Not everyone always agrees with my writings, imagine that. Actually, if they did that would be rather boring. And so, some did take issue with my assessment in my letter, “An Unexpected Journey”, as being too loud, not speaking softly and rather acerbic. I accept that criticism. At the same time after putting in over 30yrs of serving and building up the Church I love, I find it hard not to come to its defense. It’s not just that the Church is a force for good in the world that I want to see continue as such but the salvation of souls hangs in the balance. Each priest, each bishop will be heldaccountable for the souls lost due to scandal and confusion. Therefore, speaking up so that people know that the ecclesiastical bureaucracy is not the Church nor is it a way to determine the veracity of the teachings of Catholicism appears to me to be a necessary action.
This is certainly not the first time in the history of the Church that we have had corrupt leaders, they come and go and this crop of ersatz leaders will reap their consequences someday. The more challenging part for pastors is the confusion and ambiguity that seems to be a persistent theme coming from Vatican officials. Grant it, maybe part of the murkiness is due to the contrast with the clear and precise teachings of both Popes Benedict and John Paul II or even the amplification that comes from social media and the internet blogs but whatever the source, the confusion surrounds the teaching on Marriage, Divorce and Human Sexuality in general.
These are challenging teachings in a culture that stresses “anything goes as long as it doesn't hurt anyone”. Those of us who have tried to uphold the consistent teachings of the Church on these matters know how difficult they are for people to accept and try to live out. This is especially true for those who have had messed up marriages and painful divorces. Often, they remarry, not knowing the implications for a baptized Catholic. Once they do come to a deeper understanding of Jesus’ teaching on divorce and remarriage and try to have their marriage regularized in the Church, the annulment process is often long and cumbersome.
Many of those in invalid marriages stick with a process that can take years, agree to live chastely, actually celibate until their marriage can be validated in the Church. Many simply refuse to remarry. Then there are those who struggle with same-sex attraction and do their best to live chastely. When it comes to the teaching on the Regulation of Births, many couples practice Natural Family Planning, which bears great fruit in a marriage but is very challenging, requiring a lot of discipline. Then there are those who chose to bring a child to full-term all the while being pressured to abort.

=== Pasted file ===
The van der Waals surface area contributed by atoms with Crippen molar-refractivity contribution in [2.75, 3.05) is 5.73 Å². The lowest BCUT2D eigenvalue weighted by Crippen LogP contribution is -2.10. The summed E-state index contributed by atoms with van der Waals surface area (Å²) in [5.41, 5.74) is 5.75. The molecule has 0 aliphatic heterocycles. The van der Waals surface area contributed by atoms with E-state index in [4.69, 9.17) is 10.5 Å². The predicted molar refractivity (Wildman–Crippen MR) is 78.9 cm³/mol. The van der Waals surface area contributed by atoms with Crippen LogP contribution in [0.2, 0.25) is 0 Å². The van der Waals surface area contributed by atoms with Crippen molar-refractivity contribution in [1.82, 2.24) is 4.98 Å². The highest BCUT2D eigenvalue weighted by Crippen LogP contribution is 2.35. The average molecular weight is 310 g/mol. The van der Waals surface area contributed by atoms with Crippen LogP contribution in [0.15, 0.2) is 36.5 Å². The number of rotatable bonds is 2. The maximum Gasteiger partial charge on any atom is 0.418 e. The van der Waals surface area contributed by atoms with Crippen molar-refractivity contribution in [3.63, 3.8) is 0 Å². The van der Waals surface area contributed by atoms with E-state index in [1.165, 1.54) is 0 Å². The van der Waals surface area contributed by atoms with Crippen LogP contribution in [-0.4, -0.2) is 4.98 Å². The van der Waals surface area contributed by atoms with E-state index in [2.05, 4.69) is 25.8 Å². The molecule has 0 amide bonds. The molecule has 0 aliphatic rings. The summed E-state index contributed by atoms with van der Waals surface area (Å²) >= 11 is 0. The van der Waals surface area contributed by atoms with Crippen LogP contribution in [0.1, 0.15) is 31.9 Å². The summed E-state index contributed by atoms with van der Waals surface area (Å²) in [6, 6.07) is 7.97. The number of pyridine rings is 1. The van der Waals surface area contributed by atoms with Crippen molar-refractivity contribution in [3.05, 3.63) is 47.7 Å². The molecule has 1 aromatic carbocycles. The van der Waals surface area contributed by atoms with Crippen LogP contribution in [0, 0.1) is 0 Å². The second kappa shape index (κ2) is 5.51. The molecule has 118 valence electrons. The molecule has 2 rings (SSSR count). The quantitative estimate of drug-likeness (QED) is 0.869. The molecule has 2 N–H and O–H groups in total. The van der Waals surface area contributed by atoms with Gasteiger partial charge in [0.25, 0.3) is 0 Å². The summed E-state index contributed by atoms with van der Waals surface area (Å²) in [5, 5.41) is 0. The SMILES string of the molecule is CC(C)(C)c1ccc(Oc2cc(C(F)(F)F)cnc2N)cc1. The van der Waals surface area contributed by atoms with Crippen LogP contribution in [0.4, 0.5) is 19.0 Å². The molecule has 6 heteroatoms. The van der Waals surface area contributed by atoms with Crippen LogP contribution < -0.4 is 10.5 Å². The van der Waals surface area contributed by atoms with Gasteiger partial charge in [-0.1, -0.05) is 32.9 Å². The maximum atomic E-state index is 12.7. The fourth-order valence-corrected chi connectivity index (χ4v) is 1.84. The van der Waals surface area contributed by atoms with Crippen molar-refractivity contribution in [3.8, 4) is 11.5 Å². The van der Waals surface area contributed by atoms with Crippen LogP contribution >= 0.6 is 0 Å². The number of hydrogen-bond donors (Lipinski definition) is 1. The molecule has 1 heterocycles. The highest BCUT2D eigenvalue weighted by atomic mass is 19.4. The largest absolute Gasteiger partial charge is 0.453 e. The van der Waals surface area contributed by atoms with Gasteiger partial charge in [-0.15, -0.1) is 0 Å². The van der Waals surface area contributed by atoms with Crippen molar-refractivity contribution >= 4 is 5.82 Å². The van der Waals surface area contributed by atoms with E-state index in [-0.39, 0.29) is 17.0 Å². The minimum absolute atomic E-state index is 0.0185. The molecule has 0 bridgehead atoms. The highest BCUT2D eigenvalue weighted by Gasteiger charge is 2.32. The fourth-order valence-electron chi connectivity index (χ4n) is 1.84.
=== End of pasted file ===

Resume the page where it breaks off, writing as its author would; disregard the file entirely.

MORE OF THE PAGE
As a pastor, what am I supposed to say to these Catholics who embrace the teaching of the Church at great personal cost and sacrifice? “Well, now none of that matters because the Vatican wants the Church to be “nice, tolerant, accepting, regardless?” “What you’ve done is all for naught?” Believe me, every pastor would like to make it easier for people to fix these situations and we work hard to find pastoral solutions for every unique situation. But none of us have a magic wand and the teachings of the Gospels are not based on a popular vote. “Everyone’s doing it” is not a justification for sin.
So instead we as pastors, try to walk with those who struggle and find themselves in lifestyles that are not consistent with the teachings of Jesus. Through that struggle, many come to a deeper spirituality and stronger commitment to Christ. Pope Francis’ image of the Church as a Field Hospital is spot on. We are all sinners, sick people in need of the Divine Physician. Some of us need a band-aid, others need serious surgery. Whichever, the Church is theplace for all of us to be. Accepting Jesus’ prescription, “take up your Cross and follow me”, and taking every dose of the medicine of grace will bring us all healing and salvation, even if at times it is hard to swallow.
For now, we prepare for the Birth of Christ. He comes no matter the pastor, bishop or Pope, is a saint, scoundrel or scoffer. Remember, Jesus was born into a broken world, in a decrepit stable, hardly a place for a child, yet alone the Savior to be birthed. So, he comes again into a broken Church, to a wounded people and a fractured leadership. Yet, he comes no matter the conditions. Still, he comes.
Fr. John B.